On MontCo marriage

When I get married, I want to worry about the caterers, not wonder about my government. I want to think about my nails and hair, not my lack of benefits and impending court challenges.

These last few days in Montgomery County have been monumental and historic. I am so happy that my friends and allies — D. Bruce Hanes, Josh Shapiro and Leslie Richards — are so supportive of equality. I celebrate those happy couples who made the personal decision to be pioneers and get their marriage licenses. Their joy was apparent in every news article or television spot. And, I wish them the very best.

But the phone calls and texts started to arrive at our house too. Would Linda and I go get our marriage license was the burning question. And so, our next chapter of the conversation began.

This is not the first time we have had this conversation. Over more than 15 years, we have stayed committed through the heartbreaking loss of beloved family members, life-threatening illness, job losses, pressures of home ownership and also the high points of job promotions, degree completion, winning elections and more. We have had several friends choose to have same-sex commitment ceremonies over those years but, for us, we decided to wait until we could have all the benefits that come with marriage.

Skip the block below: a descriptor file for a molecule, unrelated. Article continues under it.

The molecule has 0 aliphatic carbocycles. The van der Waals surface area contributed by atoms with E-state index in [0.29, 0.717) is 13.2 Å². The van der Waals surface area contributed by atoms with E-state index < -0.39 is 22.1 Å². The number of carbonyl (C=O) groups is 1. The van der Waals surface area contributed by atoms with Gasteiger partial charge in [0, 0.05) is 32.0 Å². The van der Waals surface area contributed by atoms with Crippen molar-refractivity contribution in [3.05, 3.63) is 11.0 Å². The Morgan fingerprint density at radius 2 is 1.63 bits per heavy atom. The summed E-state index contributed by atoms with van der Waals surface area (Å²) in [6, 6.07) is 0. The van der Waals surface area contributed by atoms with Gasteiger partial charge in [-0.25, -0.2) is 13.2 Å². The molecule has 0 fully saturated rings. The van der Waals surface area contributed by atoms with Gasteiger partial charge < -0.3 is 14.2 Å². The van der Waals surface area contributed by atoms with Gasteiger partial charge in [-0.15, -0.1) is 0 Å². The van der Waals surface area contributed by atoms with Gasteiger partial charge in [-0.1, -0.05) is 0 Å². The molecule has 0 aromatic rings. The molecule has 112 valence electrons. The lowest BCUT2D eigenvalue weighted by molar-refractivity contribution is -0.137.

After the recent Supreme Court decisions, we also had friends drive to neighboring states to get married, and we considered doing that. But again, we rejected the idea. Pennsylvania is our home and our marriage would mean nothing in our own state.

Since last Tuesday, we again had the conversation that none of my straight friends have had. Do we go through a marriage that most likely will need a “re-do” to afford us all of the rights and privileges our government has bestowed on married couples? Do we have the “skim-milk” marriage?

So, for our friends who have recently, so happily, asked us if we are getting married, here is our reply: For me, and for Linda, our commitment doesn’t need a piece of paper. But, it does deserve legal recognition and financial security. When this does happen, we will get married. We want to worry about the flowers for the ceremony, not the second-class status of our love.

— Lori Schreiber Abington Township Commissioner